36. The Plaintiffs told the Court that pursuant to the said surrender of land, the community of squatters resident on the suit property established a committee under the instructions of the Ministry of Lands to see to it that the land surrendered was divided in accordance with the wishes of the people based on their historical rights.
37. In this respect, the Plaintiffs told the Court that the community agreed to share the land in a process that came to be known locally as “Jembe -Kwa -Jembe”, which process entailed the assignment of the land to each person taking into consideration the actual area they occupied or dwelt in on the ground. Using that formula, the Plaintiffs told the Court the Committee proceeded to sub-divide the land whereupon a portion measuring 172.25 acres was allocated to the Plaintiffs who jointly belong to the Duka Kotse family. The balance of the land was then surveyed and allocated to other families also resident in the area.
38. The Plaintiffs told the Court that after the allocation of the land to themselves, they moved to have the same registered in their family name. To their shock and dismay however, their efforts to register the land were thwarted when a group of strangers who do not belong to their family resisted the move and insisted on being assigned part of the 172.25 acres allocated to the Plaintiffs.
39. The Defendants do not dispute being on the land. Contrary to the Plaintiffs claim that they recently moved into the land however, they also claim to have been on the land since the year 1802 and that they have also peacefully lived on the land, developed it and buried their loved ones thereon.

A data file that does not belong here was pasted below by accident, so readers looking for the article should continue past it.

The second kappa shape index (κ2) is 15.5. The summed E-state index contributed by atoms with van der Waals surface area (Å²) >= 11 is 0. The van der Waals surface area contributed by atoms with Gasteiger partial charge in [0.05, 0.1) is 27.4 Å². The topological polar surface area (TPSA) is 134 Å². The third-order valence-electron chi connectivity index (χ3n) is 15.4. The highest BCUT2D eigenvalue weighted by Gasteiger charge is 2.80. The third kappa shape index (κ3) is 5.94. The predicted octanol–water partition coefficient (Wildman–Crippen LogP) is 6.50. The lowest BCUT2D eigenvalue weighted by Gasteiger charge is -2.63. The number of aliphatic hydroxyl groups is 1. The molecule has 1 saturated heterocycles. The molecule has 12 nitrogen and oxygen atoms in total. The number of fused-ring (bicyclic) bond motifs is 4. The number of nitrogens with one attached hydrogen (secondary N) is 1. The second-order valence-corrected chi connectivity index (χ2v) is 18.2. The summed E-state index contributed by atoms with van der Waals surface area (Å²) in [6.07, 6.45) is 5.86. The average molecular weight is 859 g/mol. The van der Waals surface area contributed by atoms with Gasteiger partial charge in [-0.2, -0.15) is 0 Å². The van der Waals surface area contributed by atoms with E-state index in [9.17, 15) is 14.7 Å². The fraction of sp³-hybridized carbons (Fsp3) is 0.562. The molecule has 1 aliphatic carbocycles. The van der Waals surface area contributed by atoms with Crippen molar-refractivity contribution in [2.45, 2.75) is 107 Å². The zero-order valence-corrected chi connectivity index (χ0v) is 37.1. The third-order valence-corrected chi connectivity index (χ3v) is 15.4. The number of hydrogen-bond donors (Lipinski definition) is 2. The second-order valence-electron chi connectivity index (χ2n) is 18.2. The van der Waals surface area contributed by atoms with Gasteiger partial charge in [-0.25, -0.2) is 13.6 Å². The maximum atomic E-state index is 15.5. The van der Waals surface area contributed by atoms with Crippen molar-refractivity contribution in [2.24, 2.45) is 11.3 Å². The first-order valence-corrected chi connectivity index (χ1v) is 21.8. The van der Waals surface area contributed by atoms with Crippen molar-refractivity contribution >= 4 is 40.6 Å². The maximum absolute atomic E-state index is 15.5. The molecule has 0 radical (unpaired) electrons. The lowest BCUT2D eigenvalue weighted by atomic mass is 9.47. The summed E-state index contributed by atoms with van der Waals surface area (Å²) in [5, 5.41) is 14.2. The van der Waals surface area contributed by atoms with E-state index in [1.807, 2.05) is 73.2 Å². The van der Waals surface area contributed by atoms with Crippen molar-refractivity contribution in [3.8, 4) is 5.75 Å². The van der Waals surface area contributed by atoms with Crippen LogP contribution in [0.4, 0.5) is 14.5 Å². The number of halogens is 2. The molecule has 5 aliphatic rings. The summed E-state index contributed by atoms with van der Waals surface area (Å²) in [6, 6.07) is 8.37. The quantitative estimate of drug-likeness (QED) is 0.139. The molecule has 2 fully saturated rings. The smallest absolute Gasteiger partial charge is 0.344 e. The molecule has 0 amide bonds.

40. The Defendant also assert that their own families have been squatters on the land for a long period and that it originally belonged to an Arab who subsequently sold it to Rea Vipingo Estates Ltd before it was eventually surrendered by the company for the settlement of squatters. The Defendants deny that the Plaintiffs and/or their families have been the sole occupants of the land and urge the Court to dismiss their case and to allow the process of sub-divisions which had commenced to be completed in order to enable their registration as the owners of their respective portions.
41. From the testimonies of the witnesses herein, it was apparent that both the Plaintiffs and the Defendants claim to be the owners of the suit property by virtue of being squatters and arising from their long stay thereon. While the Plaintiffs told the Court that the Defendants are strangers to the suit property who did not deserve any portion thereof, the Defendants took the position that the Plaintiffs had their own distinct and separate portion of the land but now wanted to acquire the entire land including the portion occupied by the Defendants.